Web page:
Last night many of us went to bed hearing the news that the United States has more formally entered the ongoing conflict in Syria by unleashing nearly 60 missiles onto a Syrian airbase.
While the use of chemical weapons against their own citizens was surely a crime against humanity that warrants action by all nations, as the people of Jesus we must resist the temptation to endorse, embrace, or celebrate the use of war and death in an attempt to address injustice.
Instead of thinking as the world thinks or doing what the world does, I pray that we will remember the following:
We are called to be peacemakers.
While politicians may beat their chest for war, the Jesus follower is dedicated to being a peacemaker– not a war-wager.
When the Bible talks about peace it’s not talking about the absence of conflict, but the presence of wholeness. Thus, when Jesus says, “Blessed are the peace makers” what he’s saying is that his followers are called to be people dedicated to making the world whole again– people who move the story in a direction of healing and restoration as we move the world, inch by inch, towards a day when all the wrongs will be made right.
Certainly, bombing countries do not make those countries, or the people within them, whole again. By definition bombs make things more broken, not less.
Thus, may we remember that those who will be called the “Children of God” are those who oppose war, and instead cultivate peace and restoration.
We must remind the world that violence only perpetuates an endless cycle of violence.
Jesus taught his disciples that using violence to address injustice simply feeds into an endless cycle. No matter how seemingly justified in our own minds, the only thing we can be absolutely sure that will be accomplished by violence is that it will feed a cycle that invites more of it.
An eye for an eye eventually becomes a bomb for bomb, each time prompting the other side to escalate in their response.
Instead, Jesus people are called to think more creatively– we are called to be people who are busy thinking and trying solutions to the world’s problems that don’t include the lazy thinking of an eye for an eye.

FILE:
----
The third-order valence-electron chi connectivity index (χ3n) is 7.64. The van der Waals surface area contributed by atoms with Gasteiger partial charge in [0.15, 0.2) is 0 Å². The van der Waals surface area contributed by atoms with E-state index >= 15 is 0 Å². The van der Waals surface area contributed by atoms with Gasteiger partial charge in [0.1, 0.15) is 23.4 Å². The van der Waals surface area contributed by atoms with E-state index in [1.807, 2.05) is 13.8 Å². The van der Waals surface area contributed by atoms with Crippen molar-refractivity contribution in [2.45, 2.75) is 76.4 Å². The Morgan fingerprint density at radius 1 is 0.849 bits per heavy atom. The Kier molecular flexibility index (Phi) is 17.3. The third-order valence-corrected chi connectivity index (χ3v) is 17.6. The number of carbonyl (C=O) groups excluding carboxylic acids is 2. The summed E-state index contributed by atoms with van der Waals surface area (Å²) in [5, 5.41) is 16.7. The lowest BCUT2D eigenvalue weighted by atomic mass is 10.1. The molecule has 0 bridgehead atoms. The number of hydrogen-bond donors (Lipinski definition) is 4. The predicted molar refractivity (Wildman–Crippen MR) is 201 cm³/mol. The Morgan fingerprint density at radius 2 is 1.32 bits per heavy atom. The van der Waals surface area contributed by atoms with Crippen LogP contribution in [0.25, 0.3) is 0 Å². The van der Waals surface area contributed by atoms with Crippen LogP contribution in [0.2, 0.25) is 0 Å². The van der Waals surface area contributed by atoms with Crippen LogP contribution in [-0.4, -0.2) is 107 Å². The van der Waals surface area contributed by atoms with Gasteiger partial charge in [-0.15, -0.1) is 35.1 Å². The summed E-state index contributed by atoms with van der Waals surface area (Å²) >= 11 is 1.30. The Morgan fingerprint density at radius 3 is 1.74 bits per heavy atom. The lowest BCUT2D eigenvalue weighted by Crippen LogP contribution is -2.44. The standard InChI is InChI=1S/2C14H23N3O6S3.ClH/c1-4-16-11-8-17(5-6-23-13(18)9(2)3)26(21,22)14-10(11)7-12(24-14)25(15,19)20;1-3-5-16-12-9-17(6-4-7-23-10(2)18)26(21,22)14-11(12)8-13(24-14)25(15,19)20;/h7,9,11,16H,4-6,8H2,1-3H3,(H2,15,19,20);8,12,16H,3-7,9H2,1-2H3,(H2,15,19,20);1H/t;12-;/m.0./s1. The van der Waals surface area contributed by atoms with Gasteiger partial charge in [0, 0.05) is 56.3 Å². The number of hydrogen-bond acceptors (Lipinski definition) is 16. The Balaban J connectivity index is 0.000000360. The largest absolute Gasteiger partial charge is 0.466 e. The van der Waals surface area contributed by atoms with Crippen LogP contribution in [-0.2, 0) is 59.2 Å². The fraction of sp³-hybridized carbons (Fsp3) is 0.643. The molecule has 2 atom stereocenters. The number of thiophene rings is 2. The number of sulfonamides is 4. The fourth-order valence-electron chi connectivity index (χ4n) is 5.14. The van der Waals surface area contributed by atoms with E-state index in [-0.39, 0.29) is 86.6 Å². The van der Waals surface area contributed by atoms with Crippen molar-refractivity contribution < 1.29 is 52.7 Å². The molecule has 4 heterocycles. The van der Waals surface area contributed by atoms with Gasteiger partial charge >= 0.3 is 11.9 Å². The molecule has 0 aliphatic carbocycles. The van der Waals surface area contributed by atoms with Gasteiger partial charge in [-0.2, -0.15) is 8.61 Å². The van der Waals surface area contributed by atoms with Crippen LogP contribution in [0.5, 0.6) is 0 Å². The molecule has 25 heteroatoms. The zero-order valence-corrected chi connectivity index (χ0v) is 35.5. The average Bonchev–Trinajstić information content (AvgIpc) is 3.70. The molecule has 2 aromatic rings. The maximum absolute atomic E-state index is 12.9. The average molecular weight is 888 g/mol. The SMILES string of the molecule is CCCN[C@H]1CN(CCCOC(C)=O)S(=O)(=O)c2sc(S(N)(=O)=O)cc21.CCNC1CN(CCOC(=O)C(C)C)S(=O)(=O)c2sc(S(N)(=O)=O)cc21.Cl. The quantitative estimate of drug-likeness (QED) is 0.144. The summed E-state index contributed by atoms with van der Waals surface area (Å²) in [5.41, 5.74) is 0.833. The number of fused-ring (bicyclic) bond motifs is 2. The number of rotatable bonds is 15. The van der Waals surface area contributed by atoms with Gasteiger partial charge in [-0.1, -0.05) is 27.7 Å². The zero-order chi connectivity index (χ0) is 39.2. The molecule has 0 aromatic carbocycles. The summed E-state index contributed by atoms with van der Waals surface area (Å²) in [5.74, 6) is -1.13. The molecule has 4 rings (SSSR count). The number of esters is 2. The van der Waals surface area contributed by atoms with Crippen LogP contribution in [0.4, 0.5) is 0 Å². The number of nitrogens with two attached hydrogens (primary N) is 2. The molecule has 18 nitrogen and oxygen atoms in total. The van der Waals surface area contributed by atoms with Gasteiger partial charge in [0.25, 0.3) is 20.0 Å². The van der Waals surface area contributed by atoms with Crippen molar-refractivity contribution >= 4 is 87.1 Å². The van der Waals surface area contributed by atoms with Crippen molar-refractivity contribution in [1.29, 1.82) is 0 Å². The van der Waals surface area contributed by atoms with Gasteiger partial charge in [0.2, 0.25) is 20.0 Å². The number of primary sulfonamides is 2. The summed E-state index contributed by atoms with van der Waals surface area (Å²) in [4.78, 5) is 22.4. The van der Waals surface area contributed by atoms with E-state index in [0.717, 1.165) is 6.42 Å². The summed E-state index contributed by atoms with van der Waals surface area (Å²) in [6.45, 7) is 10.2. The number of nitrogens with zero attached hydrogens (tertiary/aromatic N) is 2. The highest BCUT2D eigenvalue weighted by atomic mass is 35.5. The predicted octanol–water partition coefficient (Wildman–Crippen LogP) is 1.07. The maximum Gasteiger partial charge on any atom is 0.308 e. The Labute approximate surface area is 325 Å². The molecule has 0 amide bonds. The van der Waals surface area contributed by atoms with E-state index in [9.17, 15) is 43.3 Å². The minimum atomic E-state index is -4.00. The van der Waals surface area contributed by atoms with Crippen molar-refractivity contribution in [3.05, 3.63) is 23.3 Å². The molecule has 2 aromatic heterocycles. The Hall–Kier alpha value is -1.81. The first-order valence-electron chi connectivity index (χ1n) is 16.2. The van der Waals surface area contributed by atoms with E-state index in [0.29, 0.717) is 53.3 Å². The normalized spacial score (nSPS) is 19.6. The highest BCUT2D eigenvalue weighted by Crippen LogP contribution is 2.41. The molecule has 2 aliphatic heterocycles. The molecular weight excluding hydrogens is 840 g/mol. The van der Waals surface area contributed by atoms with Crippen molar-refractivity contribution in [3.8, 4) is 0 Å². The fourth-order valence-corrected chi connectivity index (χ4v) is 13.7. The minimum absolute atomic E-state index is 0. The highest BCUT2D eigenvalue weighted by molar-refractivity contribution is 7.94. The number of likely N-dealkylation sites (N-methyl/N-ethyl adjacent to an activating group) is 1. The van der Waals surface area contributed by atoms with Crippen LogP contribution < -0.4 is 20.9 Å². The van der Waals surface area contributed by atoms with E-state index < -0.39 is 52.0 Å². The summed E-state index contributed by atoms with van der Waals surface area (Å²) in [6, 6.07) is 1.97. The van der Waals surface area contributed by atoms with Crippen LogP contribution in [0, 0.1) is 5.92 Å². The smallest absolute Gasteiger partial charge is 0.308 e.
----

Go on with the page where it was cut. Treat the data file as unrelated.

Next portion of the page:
We must remember to not be silent.
Jesus taught that we are to be light in the darkness, and that the last possible thing we would want to do with our light is hide it.
Let’s be honest: we live in some dark times. There is more turmoil around the world than we even know what to do with, and what the world needs is more light.
We need more people with the courage to speak out against the horror of war. We need more people to speak out with creative solutions to global problems. We need more people to speak out in defense of the defenseless.
You have light inside of you– don’t hide it during these dark times.
The world around us is desperately broken. However, we must remember that solving problems using the world’s logic doesn’t really solve anything– we’ve been trying that since the dawn of time, and all it’s done is given birth to a world that’s almost always at the brink of war, or knee-deep in it.
Instead, may we as Jesus people remember to be light in these dark times.
May we remember our calling to be peacemakers.
May we teach and remind others that, as Jesus taught, violence only feeds an endless cycle of violence.
But most of all, may we have the courage to not hide our light so that we can blend into the darkness– because what the world needs most, is a little more light.
Dr. Benjamin L. Corey is a public theologian and cultural anthropologist who is a two-time graduate of Gordon-Conwell Theological Seminary with graduate degrees in the fields of Theology and International Culture, and holds a doctorate in Intercultural Studies from Fuller Theological Seminary. He is also the author of the new book, Unafraid: Moving Beyond Fear-Based Faith, which is available wherever good books are sold. www.Unafraid-book.com.